Communication is essential in all walks of life. There are multiple ways to communicate. Verbal, written and body language are just three forms of communication. Whatever way you communicate as a leader it has to be effective. In the last 13 years I’ve had baptism by fire when it comes to communicating. After working with hundreds of athletes and parents, I’ve learned 8 vital lessons:
(8) Over-communicate – While you can communicate too much to where it becomes a nuisance, in general, the vast majority of people under-communicate and take things for granted…the cardinal sin of communication.
(7) Be thorough, but concise – Numerous studies show that high school students have a 10-minute attention span. I would argue this is a gross exaggeration and that it is much closer to 30 seconds. If you don’t believe me simply watch the eyes of a high school boy when you are talking to them in a learning environment for 30 seconds. Of course, there are tons of variables that marginalize any “attention span stat” but you get the idea. As a coach you must always look for ways to simplify the message without compromising the content. As with most communicative areas think about what you need to tell somebody to thoroughly cover the subject, then immediately reduce it by 25% and then start stripping away anything else that is not essential or redundant.
(6) Practice it – Pete Carroll has his position coaches script and practice their first address to their specific units. I script, practice and prepare many of the things that I know I will say in front of my team. Clarity is huge and you can’t be crystal clear unless you have thought carefully about what you want to say and HOW you want to say it.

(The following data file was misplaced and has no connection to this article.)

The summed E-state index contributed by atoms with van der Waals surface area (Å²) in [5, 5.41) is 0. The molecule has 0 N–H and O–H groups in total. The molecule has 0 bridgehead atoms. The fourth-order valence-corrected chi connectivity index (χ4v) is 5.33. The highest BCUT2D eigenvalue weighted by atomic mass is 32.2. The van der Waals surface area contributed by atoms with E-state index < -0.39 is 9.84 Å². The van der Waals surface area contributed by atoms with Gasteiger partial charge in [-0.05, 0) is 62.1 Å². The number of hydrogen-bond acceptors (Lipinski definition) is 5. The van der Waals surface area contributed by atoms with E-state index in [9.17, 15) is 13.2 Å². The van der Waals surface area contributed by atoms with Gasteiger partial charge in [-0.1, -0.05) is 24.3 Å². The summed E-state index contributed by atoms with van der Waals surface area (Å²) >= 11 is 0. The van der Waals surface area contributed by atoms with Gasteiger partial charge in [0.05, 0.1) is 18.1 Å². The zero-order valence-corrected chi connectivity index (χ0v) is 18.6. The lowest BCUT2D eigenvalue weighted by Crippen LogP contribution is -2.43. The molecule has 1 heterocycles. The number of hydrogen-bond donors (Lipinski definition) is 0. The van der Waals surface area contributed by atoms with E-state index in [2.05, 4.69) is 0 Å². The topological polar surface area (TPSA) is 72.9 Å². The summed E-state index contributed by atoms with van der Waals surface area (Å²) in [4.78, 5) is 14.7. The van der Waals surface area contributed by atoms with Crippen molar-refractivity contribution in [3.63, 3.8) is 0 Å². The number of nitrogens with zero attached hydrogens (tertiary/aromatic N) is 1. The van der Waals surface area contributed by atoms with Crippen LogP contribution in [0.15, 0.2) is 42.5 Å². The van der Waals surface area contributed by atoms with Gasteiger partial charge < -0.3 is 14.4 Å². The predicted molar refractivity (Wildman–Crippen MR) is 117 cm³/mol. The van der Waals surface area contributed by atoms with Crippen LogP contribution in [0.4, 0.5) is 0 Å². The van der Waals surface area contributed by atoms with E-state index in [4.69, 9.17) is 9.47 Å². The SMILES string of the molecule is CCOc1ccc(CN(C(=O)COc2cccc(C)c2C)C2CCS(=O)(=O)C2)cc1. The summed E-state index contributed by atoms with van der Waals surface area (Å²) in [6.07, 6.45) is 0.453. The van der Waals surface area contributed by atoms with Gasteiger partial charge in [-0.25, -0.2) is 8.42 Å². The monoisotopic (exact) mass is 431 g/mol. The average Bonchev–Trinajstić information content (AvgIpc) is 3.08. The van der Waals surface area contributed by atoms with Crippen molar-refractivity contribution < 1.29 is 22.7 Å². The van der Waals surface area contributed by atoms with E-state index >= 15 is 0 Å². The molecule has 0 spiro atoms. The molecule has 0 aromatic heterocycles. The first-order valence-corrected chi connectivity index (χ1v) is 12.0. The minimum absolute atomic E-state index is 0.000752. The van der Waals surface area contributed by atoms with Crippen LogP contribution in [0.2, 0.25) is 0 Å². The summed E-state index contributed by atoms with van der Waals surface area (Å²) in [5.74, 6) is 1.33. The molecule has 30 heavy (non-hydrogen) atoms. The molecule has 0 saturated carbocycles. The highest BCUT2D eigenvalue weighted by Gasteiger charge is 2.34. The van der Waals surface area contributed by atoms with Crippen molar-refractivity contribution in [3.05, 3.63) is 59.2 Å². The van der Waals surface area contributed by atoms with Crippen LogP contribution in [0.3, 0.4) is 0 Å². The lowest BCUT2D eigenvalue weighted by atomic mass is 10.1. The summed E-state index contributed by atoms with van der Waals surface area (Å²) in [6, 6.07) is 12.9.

(5) Listen first, then speak – To most effectively communicate and hit the target of your communication you must know your learner. I have had countless conversations with young people and one thing I’ve found is that you can truly say the same thing to 15 different athletes and you can get vastly different responses. I mean VASTLY different responses. We have to know our learners or as Pete Carroll says, LEARN YOUR LEARNER—constantly.
(4) Have a consistent message with similar terminology – PJ Fleck, football coach at University of Minnesota, says that his players need to know 217 vocab words. This is a brilliant idea. It’s because he understands that people can interpret things differently, so he wants to be very clear when communicating, especially on-the-fly, so as to avoid miscommunication, getting people upset, etc and to maximize efficiency. Checkout this short clip by Coach Fleck. https://www.youtube.com/watch?v=0q3jiUrg7vY
(3) Be the message – Roger Ailes (not supporting the guy, take it easy…), former big-shot television executive said that a communicator must “be the message.” That means that you need to believe what you are saying, absorb your own message, become your message and then you will be able to much more effectively communicate that.
(2) Invest in people – Noted writer, Jon Gordon, focused on this topic in his book, “You Win in the Locker Room First.” A message is received much better after people believe in you and they understand that you care about them. I was listening to Brock Huard’s podcast, Above and Beyond, with guest Jim Zorn and Zorn was talking about how he was the quarterbacks coach for the Seahawks when they had Matt Hasselbeck, Trent Dilfer and Brock Huard. What stood out to me was how Zorn invested in those men and communicated with them based on love, honesty and empathy.
(1) Meet people where they are – This is my biggest take away from this year in coaching. I was a much better communicator. I think that I did a decent job in the past at most of the items 2-10 on this list but this year I really learned what it means to meet people where they are. That means that sometimes we have to make adjustments. Fair isn’t the same. We have to alter our message, not violate our message or our content or beliefs, but alter and adjust it to suit the ears of the one who will be hearing it. This is the toughest and the most exhausting but the most rewarding. I encourage you to explore this concept deeply and richly and see where it leads.